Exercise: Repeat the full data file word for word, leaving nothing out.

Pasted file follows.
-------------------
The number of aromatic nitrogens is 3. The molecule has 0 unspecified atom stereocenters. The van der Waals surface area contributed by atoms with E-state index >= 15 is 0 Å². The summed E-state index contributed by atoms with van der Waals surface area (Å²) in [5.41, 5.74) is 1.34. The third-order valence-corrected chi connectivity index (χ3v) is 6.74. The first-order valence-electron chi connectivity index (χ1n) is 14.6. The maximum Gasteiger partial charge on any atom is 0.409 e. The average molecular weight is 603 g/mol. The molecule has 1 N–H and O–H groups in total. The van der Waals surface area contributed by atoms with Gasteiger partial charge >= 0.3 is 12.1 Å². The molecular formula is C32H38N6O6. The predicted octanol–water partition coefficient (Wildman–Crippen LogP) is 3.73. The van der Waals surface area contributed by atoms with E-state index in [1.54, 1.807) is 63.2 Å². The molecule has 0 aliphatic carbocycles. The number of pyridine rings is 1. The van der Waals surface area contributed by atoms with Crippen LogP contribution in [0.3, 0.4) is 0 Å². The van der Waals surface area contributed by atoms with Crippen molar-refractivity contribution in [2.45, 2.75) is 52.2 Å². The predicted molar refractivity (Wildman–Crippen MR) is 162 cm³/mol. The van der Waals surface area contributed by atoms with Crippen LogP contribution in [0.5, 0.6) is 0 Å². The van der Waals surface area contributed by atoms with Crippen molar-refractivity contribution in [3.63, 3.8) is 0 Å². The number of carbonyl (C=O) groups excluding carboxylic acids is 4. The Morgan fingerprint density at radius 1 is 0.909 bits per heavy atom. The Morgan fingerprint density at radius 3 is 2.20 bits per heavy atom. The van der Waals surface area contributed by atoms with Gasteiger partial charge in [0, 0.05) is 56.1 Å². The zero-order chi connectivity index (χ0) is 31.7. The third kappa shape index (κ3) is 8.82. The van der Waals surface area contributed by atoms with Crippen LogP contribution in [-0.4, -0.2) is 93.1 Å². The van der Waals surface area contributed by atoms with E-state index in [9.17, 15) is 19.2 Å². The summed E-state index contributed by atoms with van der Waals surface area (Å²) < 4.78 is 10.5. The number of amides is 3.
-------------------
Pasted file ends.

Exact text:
The number of aromatic nitrogens is 3. The molecule has 0 unspecified atom stereocenters. The van der Waals surface area contributed by atoms with E-state index >= 15 is 0 Å². The summed E-state index contributed by atoms with van der Waals surface area (Å²) in [5.41, 5.74) is 1.34. The third-order valence-corrected chi connectivity index (χ3v) is 6.74. The first-order valence-electron chi connectivity index (χ1n) is 14.6. The maximum Gasteiger partial charge on any atom is 0.409 e. The average molecular weight is 603 g/mol. The molecule has 1 N–H and O–H groups in total. The van der Waals surface area contributed by atoms with Gasteiger partial charge >= 0.3 is 12.1 Å². The molecular formula is C32H38N6O6. The predicted octanol–water partition coefficient (Wildman–Crippen LogP) is 3.73. The van der Waals surface area contributed by atoms with E-state index in [1.54, 1.807) is 63.2 Å². The molecule has 0 aliphatic carbocycles. The number of pyridine rings is 1. The van der Waals surface area contributed by atoms with Crippen LogP contribution in [0.3, 0.4) is 0 Å². The van der Waals surface area contributed by atoms with Crippen molar-refractivity contribution in [2.45, 2.75) is 52.2 Å². The predicted molar refractivity (Wildman–Crippen MR) is 162 cm³/mol. The van der Waals surface area contributed by atoms with Crippen LogP contribution in [0.5, 0.6) is 0 Å². The van der Waals surface area contributed by atoms with Crippen molar-refractivity contribution in [3.63, 3.8) is 0 Å². The number of carbonyl (C=O) groups excluding carboxylic acids is 4. The Morgan fingerprint density at radius 1 is 0.909 bits per heavy atom. The Morgan fingerprint density at radius 3 is 2.20 bits per heavy atom. The van der Waals surface area contributed by atoms with Gasteiger partial charge in [0, 0.05) is 56.1 Å². The zero-order chi connectivity index (χ0) is 31.7. The third kappa shape index (κ3) is 8.82. The van der Waals surface area contributed by atoms with Crippen LogP contribution in [-0.4, -0.2) is 93.1 Å². The van der Waals surface area contributed by atoms with E-state index in [9.17, 15) is 19.2 Å². The summed E-state index contributed by atoms with van der Waals surface area (Å²) < 4.78 is 10.5. The number of amides is 3.